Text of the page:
Wonder Woman #42 Review OR It’s Got A Dang Pegasus In It And It’s Still Not Very Good


Remember when Wonder Woman Annual #1 came out and it wasn’t terrible, and I was mildly optimistic that the Finches’ second arc might be not too bad? Well, that optimism was ill placed. We’re two issues in and while this new arc isn’t as aggressively terrible as the first, it doesn’t have a lot going for it. It’s traded being offensively bad for just being boring, which isn’t much better. The Finches have fixed a lot of the problems of the first arc; the Justice League isn’t around, Wonder Woman isn’t complaining all the time, and she isn’t drawn like a sexy adolescent anymore. But the poor storytelling remains, and that’s really the most important element. Let’s discuss the issue, but first:


I am about to reveal ALL OF THE THINGS that happen in this comic!

If you haven’t read it, turn away!

Okay, carrying on. We’ve got a couple of new developments in this issue. The first ten pages are devoted to Diana and Hessia living it up at a dance club and Diana then chasing that new dude who’s trying to kill her through London. Nothing actually happens; the dude tries to kill her, misses, and ultimately gets away. He rides a pegasus, which is pretty rad, I suppose.

SIDENOTE: Pegasus is the classic winged horse, but I don’t know if this is THE Pegasus or another winged horse, or if we call all winged horses pegasuses or just Pegasus. I’m going to go with calling it a pegasus for now, and you can correct me in the comments if I’m wrong.

Anyway, not a lot goes on in the first half of the issue, but then we get a flashback and learn that the mysterious would-be assassin is Aegeus, a descendant of Thesus and thus Poseidon, and he’s trying to claim what he thinks is his rightful place as a god. We still don’t know who he’s working with, but there are hints that it might be Strife. Speaking of Strife, she shows up a little later to free Donna Troy after Wonder Woman has a long and boring conversation with her imprisoned sister about forgiving herself. Strife convinces Donna to go see the Fates.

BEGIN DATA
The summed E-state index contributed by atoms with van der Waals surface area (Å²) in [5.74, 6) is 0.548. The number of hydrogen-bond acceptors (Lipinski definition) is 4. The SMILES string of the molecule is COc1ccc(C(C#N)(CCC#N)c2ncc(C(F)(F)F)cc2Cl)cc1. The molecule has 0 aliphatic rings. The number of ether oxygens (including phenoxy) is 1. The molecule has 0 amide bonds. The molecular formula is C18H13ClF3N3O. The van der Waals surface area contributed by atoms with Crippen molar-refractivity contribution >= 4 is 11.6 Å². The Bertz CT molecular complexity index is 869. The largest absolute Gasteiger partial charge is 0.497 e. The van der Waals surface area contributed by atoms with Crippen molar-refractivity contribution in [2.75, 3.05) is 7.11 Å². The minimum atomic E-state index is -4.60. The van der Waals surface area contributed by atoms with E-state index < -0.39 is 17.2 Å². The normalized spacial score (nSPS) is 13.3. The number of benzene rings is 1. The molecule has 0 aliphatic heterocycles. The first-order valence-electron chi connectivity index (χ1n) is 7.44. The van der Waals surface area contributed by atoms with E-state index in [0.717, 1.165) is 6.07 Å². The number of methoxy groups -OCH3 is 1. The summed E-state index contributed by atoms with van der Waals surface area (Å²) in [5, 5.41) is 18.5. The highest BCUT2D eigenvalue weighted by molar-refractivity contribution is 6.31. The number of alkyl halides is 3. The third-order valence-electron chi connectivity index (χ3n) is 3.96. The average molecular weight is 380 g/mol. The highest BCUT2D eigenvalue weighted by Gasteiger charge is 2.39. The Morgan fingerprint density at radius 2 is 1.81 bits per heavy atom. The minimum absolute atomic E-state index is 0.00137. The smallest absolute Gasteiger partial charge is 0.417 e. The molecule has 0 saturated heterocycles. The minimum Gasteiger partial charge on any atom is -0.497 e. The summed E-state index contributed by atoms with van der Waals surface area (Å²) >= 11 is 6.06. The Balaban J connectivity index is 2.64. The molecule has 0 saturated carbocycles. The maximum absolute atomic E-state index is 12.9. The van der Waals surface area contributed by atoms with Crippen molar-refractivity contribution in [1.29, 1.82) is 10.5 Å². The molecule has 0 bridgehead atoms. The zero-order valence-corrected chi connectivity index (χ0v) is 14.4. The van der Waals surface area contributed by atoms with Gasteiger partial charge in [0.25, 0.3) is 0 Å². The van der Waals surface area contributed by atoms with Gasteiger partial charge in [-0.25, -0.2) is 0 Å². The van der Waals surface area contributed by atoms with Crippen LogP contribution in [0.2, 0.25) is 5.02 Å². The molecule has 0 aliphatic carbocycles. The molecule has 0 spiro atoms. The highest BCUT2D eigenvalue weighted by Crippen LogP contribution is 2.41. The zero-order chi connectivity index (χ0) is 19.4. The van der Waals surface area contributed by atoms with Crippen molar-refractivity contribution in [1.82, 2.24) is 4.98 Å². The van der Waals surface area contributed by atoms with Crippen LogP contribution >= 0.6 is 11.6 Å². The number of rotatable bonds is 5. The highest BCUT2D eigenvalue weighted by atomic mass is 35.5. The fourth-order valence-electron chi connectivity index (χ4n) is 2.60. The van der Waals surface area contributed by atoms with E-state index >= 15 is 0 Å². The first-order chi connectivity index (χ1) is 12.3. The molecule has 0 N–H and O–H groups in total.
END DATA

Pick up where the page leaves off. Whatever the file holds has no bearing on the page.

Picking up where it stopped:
And that’s about all that happens. In terms of changes from where we were at the end of last month’s issue, Wonder Woman knows Aegeus is after her, we know Aegeus’ backstory, and Donna Troy is free.

Rather than dig into various aspects of a story I don’t particularly care about, I’m going to focus on one scene to try to articulate why I find this comic so bland. It’s the opening scene, with Diana and Hessia at a dance club. When I posted the preview for this issue on Monday, I talked a bit about the cliché of the woman who’s harassed by a guy and then decks her harasser. It’s been done a bunch of times, with diminishing returns, and this is one of the most clichéd versions I’ve seen. The actual scene in the book is longer than the preview, with the dude hitting on Diana for a page beforehand and Diana clearly stating she’s not interested. The guy is a walking caricature, Diana’s reaction is exactly what you’d expect, and her speech afterwards aims for empowered anger but just reads as tacky. I understand what Meredith Finch was going for here, but it all just comes off as stale.

Apart from the harassment bit, the writing in the scene feels incredibly flat on several levels. There are more clichés with Diana spouting the usual “This was just what I needed”, dancing her troubles away line that you can see in pretty much any scene sat at a dance club in any form of media. Moreover, the club is in London, and you can’t tell at all. Nothing captures the locale in the slightest. I’m not saying that there should be Union Jacks everywhere and that Diana’s fellow dancers should be talking about tea and crumpets and the queen, but there should be some sense of setting and instead there’s none. It’s all just generic. In Azzarello and Chiang’s run, when Diana needed to blow off steam she went to a punk club. It had atmosphere and a sense of place and said something about the character. Meanwhile, this scene is just completely nondescript.

The art doesn’t help matters. David Finch dresses Diana and Hessia in generic club dresses. There are no designs, no textures, nothing unique about them. They are a red and a grey dress of the same construction. Also, Diana’s only got one move: hands in the air, hips sticking out to one side or another. She does it over and over. Plus there are actual music notes in the background to let the reader know that music is playing:


It is all so very bland and nonspecific. Finch is not good at investing clothing and settings with any kind of mood or characterization. Because of this, he fails to set a scene properly, and also fails to communicate anything about the character and who she is through his art. This scene is like the clip art version of a dance club, everything boiled down to a simple, dull, non-detailed version of things.